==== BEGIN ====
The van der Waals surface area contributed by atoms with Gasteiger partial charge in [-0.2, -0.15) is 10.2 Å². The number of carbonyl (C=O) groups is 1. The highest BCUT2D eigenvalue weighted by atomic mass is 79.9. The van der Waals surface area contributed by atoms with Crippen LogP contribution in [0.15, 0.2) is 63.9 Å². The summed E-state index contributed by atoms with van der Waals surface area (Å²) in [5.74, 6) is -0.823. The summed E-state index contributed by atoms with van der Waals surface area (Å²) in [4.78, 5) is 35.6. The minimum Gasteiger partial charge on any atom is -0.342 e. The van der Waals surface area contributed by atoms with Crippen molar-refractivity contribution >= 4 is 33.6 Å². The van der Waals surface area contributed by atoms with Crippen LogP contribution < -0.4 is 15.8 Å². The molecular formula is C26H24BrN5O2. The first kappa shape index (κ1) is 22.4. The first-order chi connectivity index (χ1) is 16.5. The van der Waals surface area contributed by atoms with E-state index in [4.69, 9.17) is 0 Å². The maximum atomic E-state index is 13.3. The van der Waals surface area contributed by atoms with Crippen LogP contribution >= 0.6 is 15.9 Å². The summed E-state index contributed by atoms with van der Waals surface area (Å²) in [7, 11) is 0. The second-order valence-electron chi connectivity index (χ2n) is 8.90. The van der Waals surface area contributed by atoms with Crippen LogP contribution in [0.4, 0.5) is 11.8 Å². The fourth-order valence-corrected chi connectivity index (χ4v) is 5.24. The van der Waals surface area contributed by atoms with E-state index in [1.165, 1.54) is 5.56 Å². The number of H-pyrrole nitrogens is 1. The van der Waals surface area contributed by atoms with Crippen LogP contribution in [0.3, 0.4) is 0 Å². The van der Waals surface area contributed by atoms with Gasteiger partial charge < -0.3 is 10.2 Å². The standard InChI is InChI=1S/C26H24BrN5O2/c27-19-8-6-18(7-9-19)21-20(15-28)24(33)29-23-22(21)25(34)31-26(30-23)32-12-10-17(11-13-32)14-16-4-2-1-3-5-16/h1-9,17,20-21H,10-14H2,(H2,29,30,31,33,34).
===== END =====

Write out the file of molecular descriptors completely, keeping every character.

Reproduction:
The van der Waals surface area contributed by atoms with Gasteiger partial charge in [-0.2, -0.15) is 10.2 Å². The number of carbonyl (C=O) groups is 1. The highest BCUT2D eigenvalue weighted by atomic mass is 79.9. The van der Waals surface area contributed by atoms with Crippen LogP contribution in [0.15, 0.2) is 63.9 Å². The summed E-state index contributed by atoms with van der Waals surface area (Å²) in [5.74, 6) is -0.823. The summed E-state index contributed by atoms with van der Waals surface area (Å²) in [4.78, 5) is 35.6. The minimum Gasteiger partial charge on any atom is -0.342 e. The van der Waals surface area contributed by atoms with Crippen molar-refractivity contribution >= 4 is 33.6 Å². The van der Waals surface area contributed by atoms with Crippen LogP contribution < -0.4 is 15.8 Å². The molecular formula is C26H24BrN5O2. The first kappa shape index (κ1) is 22.4. The first-order chi connectivity index (χ1) is 16.5. The van der Waals surface area contributed by atoms with E-state index in [4.69, 9.17) is 0 Å². The maximum atomic E-state index is 13.3. The van der Waals surface area contributed by atoms with Crippen LogP contribution >= 0.6 is 15.9 Å². The summed E-state index contributed by atoms with van der Waals surface area (Å²) in [7, 11) is 0. The second-order valence-electron chi connectivity index (χ2n) is 8.90. The van der Waals surface area contributed by atoms with Crippen LogP contribution in [0.4, 0.5) is 11.8 Å². The fourth-order valence-corrected chi connectivity index (χ4v) is 5.24. The van der Waals surface area contributed by atoms with E-state index in [1.165, 1.54) is 5.56 Å². The number of H-pyrrole nitrogens is 1. The van der Waals surface area contributed by atoms with Crippen LogP contribution in [0.3, 0.4) is 0 Å². The van der Waals surface area contributed by atoms with Gasteiger partial charge < -0.3 is 10.2 Å². The standard InChI is InChI=1S/C26H24BrN5O2/c27-19-8-6-18(7-9-19)21-20(15-28)24(33)29-23-22(21)25(34)31-26(30-23)32-12-10-17(11-13-32)14-16-4-2-1-3-5-16/h1-9,17,20-21H,10-14H2,(H2,29,30,31,33,34).